Customer service is a circular process that relies on constant feedback and communication between all parties, says Sarah Spivey, managing director at Modulift.
The onus is, perhaps understandably, placed upon the service or product provider to deliver the best customer experience. The metric by which to measure a company's success to that end is its ability to meet or exceed a client's expectations. Thus, the consumer or recipient has an important role to play in completion of the process. However, customer feedback is all too commonly overlooked and, in some cases, reluctantly given.
We've all seen a person complaining about something but when they're invited to put those comments on record or follow up with an email, they refuse.
I think the supplier-customer relationship is misinterpreted as a straight line, with the supplier hammering away at their tools at one end, and the customer putting the products to work way down the other, almost out of sight. Instead, I think of it like a circle. One party helps the next to achieve their goals and a relationship develops whereby manufacturers or suppliers understand what is expected of them and clients readily offer information and feedback to ensure their expectations are being met.
A complete circle is harder to penetrate by competitors because everyone involved feels a sense of loyalty to the process. Circle or not, this isn't about reinventing the wheel—suppliers need customers to tell them what's cool and what's not. It sounds obvious but industry and business must continue to revisit this basic science.
Take two recent personal experiences that demonstrate my point:
My first example is from the airline industry:
I've always remained a loyal customer to one airline. It's not a secret who they are but nor does it really enhance my point so I'll leave out their name. Work it out, if you wish. This particular airline has a great London terminal, serves most of the cities I frequent, and operates a pretty decent loyalty programme. I despise connecting flights or layovers so my choice airline scores points for flying direct to most places.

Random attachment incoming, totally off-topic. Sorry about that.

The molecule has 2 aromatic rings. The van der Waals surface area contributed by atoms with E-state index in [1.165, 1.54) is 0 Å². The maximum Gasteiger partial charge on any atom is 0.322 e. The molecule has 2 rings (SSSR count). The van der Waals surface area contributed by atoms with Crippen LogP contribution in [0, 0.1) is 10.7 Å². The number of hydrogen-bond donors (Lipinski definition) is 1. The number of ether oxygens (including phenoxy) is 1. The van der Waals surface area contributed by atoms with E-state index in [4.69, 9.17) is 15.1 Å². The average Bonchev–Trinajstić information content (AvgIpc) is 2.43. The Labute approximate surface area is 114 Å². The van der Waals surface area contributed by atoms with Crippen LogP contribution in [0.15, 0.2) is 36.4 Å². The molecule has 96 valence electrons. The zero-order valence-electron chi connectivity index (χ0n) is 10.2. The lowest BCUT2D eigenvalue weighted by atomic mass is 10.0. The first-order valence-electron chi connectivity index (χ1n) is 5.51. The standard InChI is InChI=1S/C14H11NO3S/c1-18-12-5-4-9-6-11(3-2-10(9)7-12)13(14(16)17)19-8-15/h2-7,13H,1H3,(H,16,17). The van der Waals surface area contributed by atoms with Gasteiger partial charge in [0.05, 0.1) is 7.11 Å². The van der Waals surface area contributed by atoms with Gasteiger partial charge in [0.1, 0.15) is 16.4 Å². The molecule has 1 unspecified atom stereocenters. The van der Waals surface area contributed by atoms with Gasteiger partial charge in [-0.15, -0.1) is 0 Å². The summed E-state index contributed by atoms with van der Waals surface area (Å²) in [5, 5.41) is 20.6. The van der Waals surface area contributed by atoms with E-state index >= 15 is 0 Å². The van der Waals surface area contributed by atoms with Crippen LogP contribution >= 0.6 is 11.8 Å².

Further, the aforementioned points scheme grants me access to airport lounges where I can escape the hullabaloo of main terminals and catch up on my emails, perhaps with a glass of something cold and a bite to eat. On a good day, staff enquire after my welfare and will even escort me to my flight so I don't have to anxiously monitor the boarding screen and calculate how long it might take me to walk to the gate. It should be a love match between supplier and customer made it heaven. But there are a couple of disconnects, or breaks in the circle.
Repeatedly in recent years, I've got to the cabin of the plane and the service unravels (mistake one). The onboard team are altogether less interested; the quality of hospitality plummets, like a plane navigating turbulent skies; and I no longer feel as valued as I did in the terminal building. I understand looking after hundreds of people in a tube in the sky is difficult, but at the very least it helps if the cabin crew embrace that challenge. They should be demanding of themselves: despite the enormity of the task ahead, let's make this flight as enjoyable as possible for our paying customers. When we land, let's ask our passengers what they thought so we can do even better next time.
This particular airline doesn't rush to ask for feedback (mistake two) and when it is given, I don't detect that it's taken on board, literally (mistake three). Expectations have to be reasonable and a passenger's safety is paramount—nobody should get a hot cup of tea during takeoff while they're standing up to rummage through the overhead lockers—but a supplier must show a bias to act. In other words, where the problem is small and fixable, deal with it; don't let it continue and snowball to the point that it becomes a hallmark of the service offering that people just contend with.